The Palestinian parliament has approved the new government of Prime Minister Ahmed Qurei, ending a two-month crisis.
Israel will not negotiate with Yasser Arafat
Mr Qurei unveiled an ambitious vision - calling for a ceasefire with Israel and an international peace conference.
He had spent weeks wrangling with Palestinian leader Yasser Arafat over security control, losing in the end.
Peacemakers will hope the approval of the new government will enable them to revive the international peace plan, says the BBC's James Reynolds.
The meeting was held in Yasser Arafat's compound in the West Bank city of Ramallah, where the Palestinian leader has been confined for nearly two years.
Forty-eight of the members of the Legislative Council present voted to support the Qurei cabinet, 13 opposed it and five abstained.
It was a clear ratification, our correspondent says, which will come as a relief to many legislators who have been deeply frustrated by the arguments and by the power struggles of the last few weeks.
Mr Arafat succeeded in forcing Mr Qurei to accept his preferred man for interior minister - the top security post - and keeping control of much of the security apparatus in his own hands.
Foreign affairs: Nabil Shaath
Interior: Hakam Balawi
Justice: Nahed al-Rayyis
Social affairs: Intisar al-Wazir
Economics: Maher al-Masri
Health: Jawad Tibi
Prisoners affairs: Hisham Abdelrazaq
Top peace negotiator: Saeb Erekat
The formation of the government is intended to pave the way for the renewal of high-level talks with Israel, which refuses to deal with Mr Arafat.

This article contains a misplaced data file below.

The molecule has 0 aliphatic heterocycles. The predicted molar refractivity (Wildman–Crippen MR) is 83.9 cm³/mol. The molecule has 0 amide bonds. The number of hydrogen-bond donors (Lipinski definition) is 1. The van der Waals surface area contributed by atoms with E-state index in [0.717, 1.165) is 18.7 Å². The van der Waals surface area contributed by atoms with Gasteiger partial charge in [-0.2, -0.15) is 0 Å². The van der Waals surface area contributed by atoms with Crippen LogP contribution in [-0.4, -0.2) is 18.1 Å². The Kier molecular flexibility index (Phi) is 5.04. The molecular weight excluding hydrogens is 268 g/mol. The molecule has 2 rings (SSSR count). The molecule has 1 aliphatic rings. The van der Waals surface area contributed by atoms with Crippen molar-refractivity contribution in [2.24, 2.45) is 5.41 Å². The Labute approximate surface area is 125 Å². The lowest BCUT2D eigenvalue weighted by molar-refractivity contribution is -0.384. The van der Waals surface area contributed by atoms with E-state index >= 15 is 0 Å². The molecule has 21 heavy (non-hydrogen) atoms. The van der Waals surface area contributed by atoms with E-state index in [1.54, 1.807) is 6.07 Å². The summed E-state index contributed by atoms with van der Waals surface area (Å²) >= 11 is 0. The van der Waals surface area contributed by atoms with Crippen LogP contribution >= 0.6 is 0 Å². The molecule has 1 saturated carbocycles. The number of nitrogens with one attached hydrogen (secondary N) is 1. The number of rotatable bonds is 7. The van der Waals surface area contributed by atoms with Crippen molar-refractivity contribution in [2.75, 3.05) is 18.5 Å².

In his speech before parliament, Mr Arafat called for dialogue with Israel - and said it had a "right to live in peace and harmony" - in a speech to the parliament.
"The time has come for us to get out of this spiral, this destructive war, that will not bring security to you or us," Mr Arafat said.
But Israel and the United States say the veteran Palestinian leader is, in their words, tainted by his links to terrorists.
"You cannot hold an olive branch in one hand and a ticking bomb in the other," said Dore Gold, an adviser to Prime Minister Ariel Sharon, according to Reuters news agency.
Israel has said it will judge the new cabinet on its actions.
Mr Qurei reached out to the Israelis in his speech.
"I extend my hand to you with sincerity in order to begin
serious and prompt action for a mutual ceasefire to halt the
bloodshed and stop violence," he said.
He called on Israel to withdraw from the territories to allow elections, which were due in January 2003.
And he urged Palestinian militant groups - which will not be represented in his government - to end violence.
Israel and the United States are likely to be disappointed that Mr Qurei - like his predecessor, Mahmoud Abbas - has failed to wrest control of security from Mr Arafat.
Disagreement over the same issue led to the resignation of Mr Abbas - also known as Abu Mazen - in September.
Abbas resigned after only a few months in office
The job has gone to Arafat loyalist Hakam Balawi.
Mr Balawi will have responsibility for police, civil defence and preventative security.
Overall security control will be handed to the Supreme National Security Council, of which both Mr Arafat and Mr Qurei are members - and which Mr Arafat chairs.
The council was set up in September to oversee the security services in the Palestinian territories.